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You Broke it, Now Fix It

"You broke it, now go out and fix it," was a challenge Drew Bress, New Orleans Saints' quarterback, was given after a potential career ending injury. It causes one to pause and consider, what have I broken and how can I fix it? The stories of several men and women from the Bible came to mind as examples. Let's consider a few.

Joseph, with a little help from his father, caused jealously with his brothers. Bragging about his dreams, which placed him over his older brothers, caused the brothers to sell him to Egypt as a slave. Joseph broke the relationship with his brothers. So, how did he fix it? During a time when his family needed him most, he did not bring up the past or hold a grudge. With the power he possessed he could have gotten even however; he did not choose that either. He forgave them and provided a home for his family and their families (Genesis 37, 42 - 45).

Moses resisted God's call to lead the Israelite people out of Egypt. He offered God, the creator of all, five excuses for not following His command (Genesis 3). Moses broke faith in God that He could accomplish great things through him. Did he fix it? Yes, and how! He faced Pharaoh 10 times making demands on God's behalf. He led, judged, guided, taught, chastised, and encouraged his people – all in the name of the One and Only God (Exodus).

What about David? He broke his relationship with God by sinning, broke a marriage with adultery, broke a man's future by having him killed, and broke his wife's heart with the death of his son as a result of punishment (II Samuel 11). How did he fix it? He began by listening to Nathan as he brought the sin to light (II Samuel 12). Then he acknowledged his sin, took ownership, repented and moved forward to make things right. His deep love and strong faith are recorded in many Psalms which serve as inspiration for Christians of today.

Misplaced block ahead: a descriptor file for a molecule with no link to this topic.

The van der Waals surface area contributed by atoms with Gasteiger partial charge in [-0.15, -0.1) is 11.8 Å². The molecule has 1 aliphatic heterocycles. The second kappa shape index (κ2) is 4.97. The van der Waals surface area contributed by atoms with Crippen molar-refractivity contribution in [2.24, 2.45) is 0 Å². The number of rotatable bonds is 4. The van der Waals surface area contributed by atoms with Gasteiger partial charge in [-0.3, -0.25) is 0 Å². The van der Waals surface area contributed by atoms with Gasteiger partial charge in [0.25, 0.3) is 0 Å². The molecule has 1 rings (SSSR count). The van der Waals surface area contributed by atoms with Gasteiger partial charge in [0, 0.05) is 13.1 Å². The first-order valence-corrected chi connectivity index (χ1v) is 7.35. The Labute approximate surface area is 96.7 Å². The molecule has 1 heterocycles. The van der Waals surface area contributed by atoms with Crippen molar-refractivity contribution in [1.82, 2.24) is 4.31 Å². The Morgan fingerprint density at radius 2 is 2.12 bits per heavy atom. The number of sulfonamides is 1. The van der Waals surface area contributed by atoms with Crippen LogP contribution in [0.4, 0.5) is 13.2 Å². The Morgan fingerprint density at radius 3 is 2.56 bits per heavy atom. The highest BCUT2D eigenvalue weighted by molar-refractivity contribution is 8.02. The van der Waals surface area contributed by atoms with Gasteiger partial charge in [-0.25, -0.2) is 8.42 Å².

Peter did a masterful job of "breaking it." He broke his friendship and loyalty with Christ with simple yet hurtful words, "I don't know him," (Luke 22:54-62). Christ predicted it and then had to witness His friend denying Him at one of His lowest moments while on Earth. Betrayal, so painful and hurtful, words that can't be recalled. Could Peter fix it? He began with his run to the open tomb to meet Christ again. His life was dedicated to the Lord's service, beginning with the first sermon on Pentecost. He taught the Gentiles, suffered persecution and preached in many parts of his world.

You may think of Mary Magdalen, from sinner to follower of Christ, or Jacob's deception with Esau to making a peace offering or Saul's persecution of Christians to being persecuted as a Christian.

If you have ever broken friendships, opportunities to serve, wedding vows, sobriety, or dedication to God then it is in your power to fix it. May God bless you in your efforts.